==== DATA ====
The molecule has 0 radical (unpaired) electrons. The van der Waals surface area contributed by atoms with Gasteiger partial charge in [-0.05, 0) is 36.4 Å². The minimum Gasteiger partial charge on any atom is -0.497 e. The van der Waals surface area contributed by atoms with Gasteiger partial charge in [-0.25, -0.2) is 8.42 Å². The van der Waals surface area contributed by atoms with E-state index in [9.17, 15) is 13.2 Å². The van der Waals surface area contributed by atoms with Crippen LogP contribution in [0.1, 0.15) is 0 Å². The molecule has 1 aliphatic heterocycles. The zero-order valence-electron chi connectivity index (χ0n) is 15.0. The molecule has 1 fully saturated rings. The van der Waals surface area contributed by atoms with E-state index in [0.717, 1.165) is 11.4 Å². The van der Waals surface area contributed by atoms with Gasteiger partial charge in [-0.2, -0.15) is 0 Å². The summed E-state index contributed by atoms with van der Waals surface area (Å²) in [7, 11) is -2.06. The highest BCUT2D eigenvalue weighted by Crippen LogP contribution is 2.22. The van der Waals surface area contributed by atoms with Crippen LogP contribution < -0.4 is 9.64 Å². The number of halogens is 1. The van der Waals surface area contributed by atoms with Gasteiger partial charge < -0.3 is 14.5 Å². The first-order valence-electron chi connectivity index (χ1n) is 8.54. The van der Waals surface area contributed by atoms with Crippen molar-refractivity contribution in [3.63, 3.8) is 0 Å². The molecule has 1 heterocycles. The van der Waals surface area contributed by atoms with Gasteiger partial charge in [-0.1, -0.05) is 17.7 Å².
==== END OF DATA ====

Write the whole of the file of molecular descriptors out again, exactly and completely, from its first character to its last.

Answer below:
The molecule has 0 radical (unpaired) electrons. The van der Waals surface area contributed by atoms with Gasteiger partial charge in [-0.05, 0) is 36.4 Å². The minimum Gasteiger partial charge on any atom is -0.497 e. The van der Waals surface area contributed by atoms with Gasteiger partial charge in [-0.25, -0.2) is 8.42 Å². The van der Waals surface area contributed by atoms with E-state index in [9.17, 15) is 13.2 Å². The van der Waals surface area contributed by atoms with Crippen LogP contribution in [0.1, 0.15) is 0 Å². The molecule has 1 aliphatic heterocycles. The zero-order valence-electron chi connectivity index (χ0n) is 15.0. The molecule has 1 fully saturated rings. The van der Waals surface area contributed by atoms with E-state index in [0.717, 1.165) is 11.4 Å². The van der Waals surface area contributed by atoms with Gasteiger partial charge in [-0.2, -0.15) is 0 Å². The summed E-state index contributed by atoms with van der Waals surface area (Å²) in [7, 11) is -2.06. The highest BCUT2D eigenvalue weighted by Crippen LogP contribution is 2.22. The van der Waals surface area contributed by atoms with Crippen LogP contribution < -0.4 is 9.64 Å². The number of halogens is 1. The van der Waals surface area contributed by atoms with Gasteiger partial charge < -0.3 is 14.5 Å². The first-order valence-electron chi connectivity index (χ1n) is 8.54. The van der Waals surface area contributed by atoms with Crippen molar-refractivity contribution in [3.63, 3.8) is 0 Å². The molecule has 1 heterocycles. The van der Waals surface area contributed by atoms with Gasteiger partial charge in [-0.1, -0.05) is 17.7 Å².